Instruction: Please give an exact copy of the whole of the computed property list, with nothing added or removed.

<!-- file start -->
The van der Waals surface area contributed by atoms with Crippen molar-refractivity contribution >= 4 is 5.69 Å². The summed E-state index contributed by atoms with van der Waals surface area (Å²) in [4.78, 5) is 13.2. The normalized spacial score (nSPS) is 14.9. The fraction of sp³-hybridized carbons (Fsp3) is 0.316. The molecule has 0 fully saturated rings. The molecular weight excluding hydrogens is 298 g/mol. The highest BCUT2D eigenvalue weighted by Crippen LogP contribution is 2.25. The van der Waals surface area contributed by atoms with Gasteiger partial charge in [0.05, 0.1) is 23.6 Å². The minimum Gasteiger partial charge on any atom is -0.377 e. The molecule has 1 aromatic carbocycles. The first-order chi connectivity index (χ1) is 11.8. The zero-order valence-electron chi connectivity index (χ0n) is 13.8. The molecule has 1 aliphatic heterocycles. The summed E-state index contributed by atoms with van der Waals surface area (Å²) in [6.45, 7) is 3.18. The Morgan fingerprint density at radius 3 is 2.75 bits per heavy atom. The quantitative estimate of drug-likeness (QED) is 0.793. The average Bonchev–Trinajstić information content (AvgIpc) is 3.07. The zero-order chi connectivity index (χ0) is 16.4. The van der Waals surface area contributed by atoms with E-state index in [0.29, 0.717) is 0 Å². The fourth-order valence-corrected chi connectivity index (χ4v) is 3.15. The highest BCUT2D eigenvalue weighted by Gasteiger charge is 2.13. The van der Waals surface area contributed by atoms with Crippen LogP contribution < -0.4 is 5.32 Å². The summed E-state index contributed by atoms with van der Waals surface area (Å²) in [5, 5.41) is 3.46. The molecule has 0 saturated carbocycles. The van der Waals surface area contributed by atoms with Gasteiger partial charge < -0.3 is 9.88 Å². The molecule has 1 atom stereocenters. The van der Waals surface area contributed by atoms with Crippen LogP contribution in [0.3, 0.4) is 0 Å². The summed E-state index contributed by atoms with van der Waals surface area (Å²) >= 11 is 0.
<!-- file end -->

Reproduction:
The van der Waals surface area contributed by atoms with Crippen molar-refractivity contribution >= 4 is 5.69 Å². The summed E-state index contributed by atoms with van der Waals surface area (Å²) in [4.78, 5) is 13.2. The normalized spacial score (nSPS) is 14.9. The fraction of sp³-hybridized carbons (Fsp3) is 0.316. The molecule has 0 fully saturated rings. The molecular weight excluding hydrogens is 298 g/mol. The highest BCUT2D eigenvalue weighted by Crippen LogP contribution is 2.25. The van der Waals surface area contributed by atoms with Gasteiger partial charge in [0.05, 0.1) is 23.6 Å². The minimum Gasteiger partial charge on any atom is -0.377 e. The molecule has 1 aromatic carbocycles. The first-order chi connectivity index (χ1) is 11.8. The zero-order valence-electron chi connectivity index (χ0n) is 13.8. The molecule has 1 aliphatic heterocycles. The summed E-state index contributed by atoms with van der Waals surface area (Å²) in [6.45, 7) is 3.18. The Morgan fingerprint density at radius 3 is 2.75 bits per heavy atom. The quantitative estimate of drug-likeness (QED) is 0.793. The average Bonchev–Trinajstić information content (AvgIpc) is 3.07. The zero-order chi connectivity index (χ0) is 16.4. The van der Waals surface area contributed by atoms with E-state index in [0.29, 0.717) is 0 Å². The fourth-order valence-corrected chi connectivity index (χ4v) is 3.15. The highest BCUT2D eigenvalue weighted by Gasteiger charge is 2.13. The van der Waals surface area contributed by atoms with Crippen LogP contribution < -0.4 is 5.32 Å². The summed E-state index contributed by atoms with van der Waals surface area (Å²) in [5, 5.41) is 3.46. The molecule has 0 saturated carbocycles. The van der Waals surface area contributed by atoms with Gasteiger partial charge < -0.3 is 9.88 Å². The molecule has 1 atom stereocenters. The van der Waals surface area contributed by atoms with Crippen LogP contribution in [0.3, 0.4) is 0 Å². The summed E-state index contributed by atoms with van der Waals surface area (Å²) >= 11 is 0.